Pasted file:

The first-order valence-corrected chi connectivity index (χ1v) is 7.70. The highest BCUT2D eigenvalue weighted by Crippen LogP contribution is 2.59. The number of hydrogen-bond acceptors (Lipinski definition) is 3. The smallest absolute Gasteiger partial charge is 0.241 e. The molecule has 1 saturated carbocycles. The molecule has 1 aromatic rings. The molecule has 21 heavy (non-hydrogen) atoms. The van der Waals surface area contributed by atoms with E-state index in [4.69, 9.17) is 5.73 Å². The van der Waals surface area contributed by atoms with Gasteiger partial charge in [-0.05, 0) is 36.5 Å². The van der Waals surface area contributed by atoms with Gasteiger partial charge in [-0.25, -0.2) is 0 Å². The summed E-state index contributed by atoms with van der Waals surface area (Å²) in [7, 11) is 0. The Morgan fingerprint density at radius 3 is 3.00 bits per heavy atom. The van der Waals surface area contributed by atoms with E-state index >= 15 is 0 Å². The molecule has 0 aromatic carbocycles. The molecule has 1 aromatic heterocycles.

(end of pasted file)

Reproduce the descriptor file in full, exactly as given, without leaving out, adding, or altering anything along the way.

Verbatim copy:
The first-order valence-corrected chi connectivity index (χ1v) is 7.70. The highest BCUT2D eigenvalue weighted by Crippen LogP contribution is 2.59. The number of hydrogen-bond acceptors (Lipinski definition) is 3. The smallest absolute Gasteiger partial charge is 0.241 e. The molecule has 1 saturated carbocycles. The molecule has 1 aromatic rings. The molecule has 21 heavy (non-hydrogen) atoms. The van der Waals surface area contributed by atoms with E-state index in [4.69, 9.17) is 5.73 Å². The van der Waals surface area contributed by atoms with Gasteiger partial charge in [-0.05, 0) is 36.5 Å². The van der Waals surface area contributed by atoms with Gasteiger partial charge in [-0.25, -0.2) is 0 Å². The summed E-state index contributed by atoms with van der Waals surface area (Å²) in [7, 11) is 0. The Morgan fingerprint density at radius 3 is 3.00 bits per heavy atom. The van der Waals surface area contributed by atoms with E-state index >= 15 is 0 Å². The molecule has 0 aromatic carbocycles. The molecule has 1 aromatic heterocycles.